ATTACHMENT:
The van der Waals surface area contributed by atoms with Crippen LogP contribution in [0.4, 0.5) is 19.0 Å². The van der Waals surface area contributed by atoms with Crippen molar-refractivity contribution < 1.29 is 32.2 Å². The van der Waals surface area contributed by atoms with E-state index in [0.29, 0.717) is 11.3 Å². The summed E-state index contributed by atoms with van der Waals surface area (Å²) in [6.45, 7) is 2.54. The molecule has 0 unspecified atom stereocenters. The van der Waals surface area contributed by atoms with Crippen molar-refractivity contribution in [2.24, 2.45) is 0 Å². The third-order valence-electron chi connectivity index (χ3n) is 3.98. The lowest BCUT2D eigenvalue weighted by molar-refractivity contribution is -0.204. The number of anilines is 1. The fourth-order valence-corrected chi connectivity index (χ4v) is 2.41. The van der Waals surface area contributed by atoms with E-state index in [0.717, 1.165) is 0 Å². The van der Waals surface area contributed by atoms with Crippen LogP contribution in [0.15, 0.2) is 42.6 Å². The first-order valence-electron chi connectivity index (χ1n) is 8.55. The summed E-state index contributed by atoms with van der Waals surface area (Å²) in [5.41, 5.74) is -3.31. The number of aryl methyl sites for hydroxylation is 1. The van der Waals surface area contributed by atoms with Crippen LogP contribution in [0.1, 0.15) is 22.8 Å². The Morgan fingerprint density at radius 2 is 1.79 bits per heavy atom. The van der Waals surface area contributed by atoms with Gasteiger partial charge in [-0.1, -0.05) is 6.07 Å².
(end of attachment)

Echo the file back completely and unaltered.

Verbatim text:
The van der Waals surface area contributed by atoms with Crippen LogP contribution in [0.4, 0.5) is 19.0 Å². The van der Waals surface area contributed by atoms with Crippen molar-refractivity contribution < 1.29 is 32.2 Å². The van der Waals surface area contributed by atoms with E-state index in [0.29, 0.717) is 11.3 Å². The summed E-state index contributed by atoms with van der Waals surface area (Å²) in [6.45, 7) is 2.54. The molecule has 0 unspecified atom stereocenters. The van der Waals surface area contributed by atoms with Crippen molar-refractivity contribution in [2.24, 2.45) is 0 Å². The third-order valence-electron chi connectivity index (χ3n) is 3.98. The lowest BCUT2D eigenvalue weighted by molar-refractivity contribution is -0.204. The number of anilines is 1. The fourth-order valence-corrected chi connectivity index (χ4v) is 2.41. The van der Waals surface area contributed by atoms with E-state index in [0.717, 1.165) is 0 Å². The van der Waals surface area contributed by atoms with Crippen LogP contribution in [0.15, 0.2) is 42.6 Å². The first-order valence-electron chi connectivity index (χ1n) is 8.55. The summed E-state index contributed by atoms with van der Waals surface area (Å²) in [5.41, 5.74) is -3.31. The number of aryl methyl sites for hydroxylation is 1. The van der Waals surface area contributed by atoms with Crippen LogP contribution in [0.1, 0.15) is 22.8 Å². The Morgan fingerprint density at radius 2 is 1.79 bits per heavy atom. The van der Waals surface area contributed by atoms with Gasteiger partial charge in [-0.1, -0.05) is 6.07 Å².